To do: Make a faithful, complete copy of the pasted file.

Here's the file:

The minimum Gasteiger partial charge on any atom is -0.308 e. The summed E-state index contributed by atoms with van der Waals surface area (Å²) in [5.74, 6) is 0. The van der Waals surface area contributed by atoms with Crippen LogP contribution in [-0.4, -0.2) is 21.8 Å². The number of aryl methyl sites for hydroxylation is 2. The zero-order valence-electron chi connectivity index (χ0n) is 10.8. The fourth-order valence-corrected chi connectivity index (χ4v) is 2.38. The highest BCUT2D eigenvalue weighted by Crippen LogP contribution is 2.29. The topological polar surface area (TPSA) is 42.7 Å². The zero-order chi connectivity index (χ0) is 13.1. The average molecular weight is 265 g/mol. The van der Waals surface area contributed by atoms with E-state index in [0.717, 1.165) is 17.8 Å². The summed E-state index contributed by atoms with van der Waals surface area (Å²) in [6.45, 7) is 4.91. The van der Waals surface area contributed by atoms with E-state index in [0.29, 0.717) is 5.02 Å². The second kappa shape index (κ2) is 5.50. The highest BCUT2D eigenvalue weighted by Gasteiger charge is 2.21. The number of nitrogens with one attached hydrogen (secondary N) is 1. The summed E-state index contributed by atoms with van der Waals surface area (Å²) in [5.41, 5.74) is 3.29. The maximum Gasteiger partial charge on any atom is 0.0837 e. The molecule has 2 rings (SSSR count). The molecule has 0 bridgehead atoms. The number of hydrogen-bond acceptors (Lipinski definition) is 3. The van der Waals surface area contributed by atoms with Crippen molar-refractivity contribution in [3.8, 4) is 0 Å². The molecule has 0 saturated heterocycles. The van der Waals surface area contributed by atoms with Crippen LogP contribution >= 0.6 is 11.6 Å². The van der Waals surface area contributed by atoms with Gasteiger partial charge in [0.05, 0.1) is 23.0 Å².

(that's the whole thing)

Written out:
The minimum Gasteiger partial charge on any atom is -0.308 e. The summed E-state index contributed by atoms with van der Waals surface area (Å²) in [5.74, 6) is 0. The van der Waals surface area contributed by atoms with Crippen LogP contribution in [-0.4, -0.2) is 21.8 Å². The number of aryl methyl sites for hydroxylation is 2. The zero-order valence-electron chi connectivity index (χ0n) is 10.8. The fourth-order valence-corrected chi connectivity index (χ4v) is 2.38. The highest BCUT2D eigenvalue weighted by Crippen LogP contribution is 2.29. The topological polar surface area (TPSA) is 42.7 Å². The zero-order chi connectivity index (χ0) is 13.1. The average molecular weight is 265 g/mol. The van der Waals surface area contributed by atoms with E-state index in [0.717, 1.165) is 17.8 Å². The summed E-state index contributed by atoms with van der Waals surface area (Å²) in [6.45, 7) is 4.91. The van der Waals surface area contributed by atoms with E-state index in [0.29, 0.717) is 5.02 Å². The second kappa shape index (κ2) is 5.50. The highest BCUT2D eigenvalue weighted by Gasteiger charge is 2.21. The number of nitrogens with one attached hydrogen (secondary N) is 1. The summed E-state index contributed by atoms with van der Waals surface area (Å²) in [5.41, 5.74) is 3.29. The maximum Gasteiger partial charge on any atom is 0.0837 e. The molecule has 2 rings (SSSR count). The molecule has 0 bridgehead atoms. The number of hydrogen-bond acceptors (Lipinski definition) is 3. The van der Waals surface area contributed by atoms with Crippen molar-refractivity contribution in [3.8, 4) is 0 Å². The molecule has 0 saturated heterocycles. The van der Waals surface area contributed by atoms with Crippen LogP contribution >= 0.6 is 11.6 Å². The van der Waals surface area contributed by atoms with Gasteiger partial charge in [0.05, 0.1) is 23.0 Å².